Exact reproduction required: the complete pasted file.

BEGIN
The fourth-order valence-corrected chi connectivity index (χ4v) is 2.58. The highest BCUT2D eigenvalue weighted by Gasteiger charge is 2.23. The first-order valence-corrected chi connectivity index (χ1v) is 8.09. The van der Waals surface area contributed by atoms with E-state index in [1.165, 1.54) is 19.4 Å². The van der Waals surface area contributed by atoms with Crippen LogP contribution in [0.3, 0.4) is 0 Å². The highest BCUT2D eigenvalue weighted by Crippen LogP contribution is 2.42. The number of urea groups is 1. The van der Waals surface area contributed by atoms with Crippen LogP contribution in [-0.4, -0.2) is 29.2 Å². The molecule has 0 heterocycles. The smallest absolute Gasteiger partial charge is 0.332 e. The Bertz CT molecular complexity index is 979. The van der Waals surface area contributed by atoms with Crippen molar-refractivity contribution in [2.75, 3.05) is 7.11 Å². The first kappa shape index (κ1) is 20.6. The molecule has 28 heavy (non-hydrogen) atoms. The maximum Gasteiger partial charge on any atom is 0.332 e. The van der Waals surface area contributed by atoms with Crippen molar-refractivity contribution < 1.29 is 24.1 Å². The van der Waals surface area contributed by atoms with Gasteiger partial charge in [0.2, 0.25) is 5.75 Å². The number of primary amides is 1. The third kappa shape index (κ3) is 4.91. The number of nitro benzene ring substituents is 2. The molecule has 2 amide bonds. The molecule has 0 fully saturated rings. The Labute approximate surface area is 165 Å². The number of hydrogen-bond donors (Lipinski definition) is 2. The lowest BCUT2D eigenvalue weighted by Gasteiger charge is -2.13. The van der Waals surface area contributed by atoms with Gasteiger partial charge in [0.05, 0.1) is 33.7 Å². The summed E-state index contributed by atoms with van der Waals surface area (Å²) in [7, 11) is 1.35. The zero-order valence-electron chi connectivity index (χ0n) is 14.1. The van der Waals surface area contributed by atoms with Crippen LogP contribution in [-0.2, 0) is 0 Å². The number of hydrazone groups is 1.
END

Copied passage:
The fourth-order valence-corrected chi connectivity index (χ4v) is 2.58. The highest BCUT2D eigenvalue weighted by Gasteiger charge is 2.23. The first-order valence-corrected chi connectivity index (χ1v) is 8.09. The van der Waals surface area contributed by atoms with E-state index in [1.165, 1.54) is 19.4 Å². The van der Waals surface area contributed by atoms with Crippen LogP contribution in [0.3, 0.4) is 0 Å². The highest BCUT2D eigenvalue weighted by Crippen LogP contribution is 2.42. The number of urea groups is 1. The van der Waals surface area contributed by atoms with Crippen LogP contribution in [-0.4, -0.2) is 29.2 Å². The molecule has 0 heterocycles. The smallest absolute Gasteiger partial charge is 0.332 e. The Bertz CT molecular complexity index is 979. The van der Waals surface area contributed by atoms with Crippen molar-refractivity contribution in [2.75, 3.05) is 7.11 Å². The first kappa shape index (κ1) is 20.6. The molecule has 28 heavy (non-hydrogen) atoms. The maximum Gasteiger partial charge on any atom is 0.332 e. The van der Waals surface area contributed by atoms with Crippen molar-refractivity contribution < 1.29 is 24.1 Å². The van der Waals surface area contributed by atoms with Gasteiger partial charge in [0.2, 0.25) is 5.75 Å². The number of primary amides is 1. The third kappa shape index (κ3) is 4.91. The number of nitro benzene ring substituents is 2. The molecule has 2 amide bonds. The molecule has 0 fully saturated rings. The Labute approximate surface area is 165 Å². The number of hydrogen-bond donors (Lipinski definition) is 2. The lowest BCUT2D eigenvalue weighted by Gasteiger charge is -2.13. The van der Waals surface area contributed by atoms with Gasteiger partial charge in [0.05, 0.1) is 33.7 Å². The summed E-state index contributed by atoms with van der Waals surface area (Å²) in [7, 11) is 1.35. The zero-order valence-electron chi connectivity index (χ0n) is 14.1. The van der Waals surface area contributed by atoms with Crippen LogP contribution in [-0.2, 0) is 0 Å². The number of hydrazone groups is 1.